Picture Composition Writing for Lower Primary: Writing Interesting Story Starters

In the previous post on ways to develop your story when writing picture composition, one of the points mentioned was to begin your story with an interesting opening. Having a captivating introduction is vital. Draw readers into the story by creating suspense.

I will elaborate and give some examples of this in today’s post.

~ 4 Ways To Begin A Story ~

1. Describe the character.


Here’s the first picture of a Picture Composition showing a boy in a school library.

A typical story opening written by Lower Primary children would go something like this:

One day after school, John decided to visit the school library.

This is how you can begin by describing the character first:

John loves books more than anything else. He enjoys reading so much that all his friends call him “Mr. Bookworm”. John’s favourite place is the library and he can spend the entire day there. One day after school, John decided to visit the school library again. …

Learn 120 Phrases to Describe Characters’ Feelings using the writing technique “Show Not Tell” HERE.

2. Describe the setting.


The picture above is the first picture of a Picture Composition on A Day At The Beach.

It is very common for Lower Primary students to begin such a story by describing the weather.

For example,

It was a hot and sweltering day…

It was a sunny day…

Yesterday was a hot and sunny day, my parents decided to bring the whole family to the beach.

Now, instead of beginning with the typical “weather openings”, how about beginning with a description of the setting? Imagine yourself in the picture, what could you see? What could you hear? What could you smell? Use your senses when describing the setting.

3. Begin with an action.


Once again, a typical opening for the picture above would be the use of time or weather, such as,

Last evening, Mr. Lee took his dog for a walk after dinner.

It was a cool evening. Mr Lee decided to bring his dog out for a walk at the park.

We can start with an action instead.

Tinkle jumped and barked for joy. His owner, Mr Lee, was getting ready to bring him out for his daily walk at the park.


Tinkle wagged its tail and dashed out the door, with Mr Lee pulling at the leash. “Slow down, Tinkle!” commanded Mr Lee….

4. Begin with speech or dialogue.


The picture above is taken from a Picture Composition about a girl who is left at home to babysit her little sibling when her parents are away. A suitable title could be “Home Alone With The Baby”.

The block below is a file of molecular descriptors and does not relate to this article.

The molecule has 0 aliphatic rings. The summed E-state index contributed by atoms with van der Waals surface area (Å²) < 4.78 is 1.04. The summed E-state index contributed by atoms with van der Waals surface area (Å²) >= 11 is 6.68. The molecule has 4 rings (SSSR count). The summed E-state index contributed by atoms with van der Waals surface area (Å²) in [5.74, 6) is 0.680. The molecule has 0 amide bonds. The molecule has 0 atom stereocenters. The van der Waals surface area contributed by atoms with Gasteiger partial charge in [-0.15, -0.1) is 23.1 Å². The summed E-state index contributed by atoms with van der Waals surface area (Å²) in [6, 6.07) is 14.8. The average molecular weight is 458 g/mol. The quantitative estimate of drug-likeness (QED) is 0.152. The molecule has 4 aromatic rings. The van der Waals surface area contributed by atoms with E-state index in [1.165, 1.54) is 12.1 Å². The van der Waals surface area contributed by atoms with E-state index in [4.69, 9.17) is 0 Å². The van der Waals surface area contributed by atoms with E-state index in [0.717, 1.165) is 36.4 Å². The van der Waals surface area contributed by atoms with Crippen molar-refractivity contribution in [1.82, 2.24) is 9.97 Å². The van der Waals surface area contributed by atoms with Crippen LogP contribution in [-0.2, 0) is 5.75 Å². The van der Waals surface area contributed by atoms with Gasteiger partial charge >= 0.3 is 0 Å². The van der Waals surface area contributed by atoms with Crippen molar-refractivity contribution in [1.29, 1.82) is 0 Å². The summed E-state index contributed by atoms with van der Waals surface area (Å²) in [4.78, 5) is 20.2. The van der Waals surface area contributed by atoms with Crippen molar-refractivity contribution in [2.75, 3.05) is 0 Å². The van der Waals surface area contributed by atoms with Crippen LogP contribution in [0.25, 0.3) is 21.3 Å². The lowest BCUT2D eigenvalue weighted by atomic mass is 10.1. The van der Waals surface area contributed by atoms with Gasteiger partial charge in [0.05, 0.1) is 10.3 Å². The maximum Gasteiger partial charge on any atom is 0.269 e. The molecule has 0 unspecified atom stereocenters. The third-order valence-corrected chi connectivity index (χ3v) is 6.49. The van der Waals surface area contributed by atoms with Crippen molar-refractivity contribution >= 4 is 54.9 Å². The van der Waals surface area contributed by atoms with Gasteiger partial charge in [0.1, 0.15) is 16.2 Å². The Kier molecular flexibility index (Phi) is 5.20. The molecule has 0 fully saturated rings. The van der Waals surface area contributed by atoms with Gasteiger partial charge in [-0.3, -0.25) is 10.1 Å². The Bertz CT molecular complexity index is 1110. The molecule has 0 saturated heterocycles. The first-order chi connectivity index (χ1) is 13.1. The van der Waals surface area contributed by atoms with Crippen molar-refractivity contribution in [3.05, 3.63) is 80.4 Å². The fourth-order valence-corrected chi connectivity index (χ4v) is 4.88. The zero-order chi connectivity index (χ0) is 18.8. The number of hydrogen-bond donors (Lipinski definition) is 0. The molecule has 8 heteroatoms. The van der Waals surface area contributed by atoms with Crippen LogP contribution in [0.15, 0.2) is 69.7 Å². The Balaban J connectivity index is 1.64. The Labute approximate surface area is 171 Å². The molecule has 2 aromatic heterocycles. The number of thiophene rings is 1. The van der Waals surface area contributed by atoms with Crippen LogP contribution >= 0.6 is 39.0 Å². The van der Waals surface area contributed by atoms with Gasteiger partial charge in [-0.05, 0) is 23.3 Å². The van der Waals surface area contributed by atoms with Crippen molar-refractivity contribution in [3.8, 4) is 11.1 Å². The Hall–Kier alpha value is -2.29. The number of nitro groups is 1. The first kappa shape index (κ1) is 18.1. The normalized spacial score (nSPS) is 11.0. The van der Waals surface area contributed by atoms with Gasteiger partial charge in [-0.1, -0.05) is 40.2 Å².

What is a typical opening for such stories?

Last weekend, my parents had to go for a wedding dinner.


One fine evening, Jane was at home alone with her baby sister.

This is how you can begin the story with speech or dialogue instead:

“Don’t worry, Mum! I will look after Amy,” Jane told her mother as her parents waved goodbye and left. Jane’s parents had gone for a wedding dinner and she was left alone at home with her baby sister…

Or a simple dialogue, such as this:

“Remember to call us if there’s any problem,” Jane’s mother reminded her as they waved goodbye. “Don’t worry, Mum! Have fun!” Jane assured her mother.

Notice that these are all written using very simple sentences. No big bombastic words were used. Yet, a small change to the typical time or weather openings can give a refreshing touch to your story.

Try it with your child or students and see if it makes their story slightly more interesting!

If you are looking for more writing tips and resources to help your child in Composition and creative writing, check out these articles, free printables and resources.



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13 thoughts on “Picture Composition Writing for Lower Primary: Writing Interesting Story Starters

  1. Good advice! But one concern is whether teachers accept such dialogue opening line. I do hope so as my gal told me they are not allowed to write something that the picture doesn’t show. That is grey since adding make up details here and there to make stories interesting should be credited to creativity.

    Liked by 1 person

    1. I think one reason your girl’s teacher discouraged them from writing something that’s not shown in the picture could be to prevent them from writing out of point. Some children can get so carried away with their imagination that their story becomes totally unrelated to what the 4 pictures have shown. I’ve yet to hear of teachers not accepting dialogue as an opening. Please correct me if I’m wrong.

      Liked by 1 person

        1. Thanks Margaret! Excelling in Math often comes with practice. For a P1 child, problem sums may be something new to them, especially if they were not being exposed to such questions during their kindergarten years. Kids who are weak in English will also find problem sums difficult. I guess exposure and practice is important to excel in Math problem sums…

          Liked by 1 person

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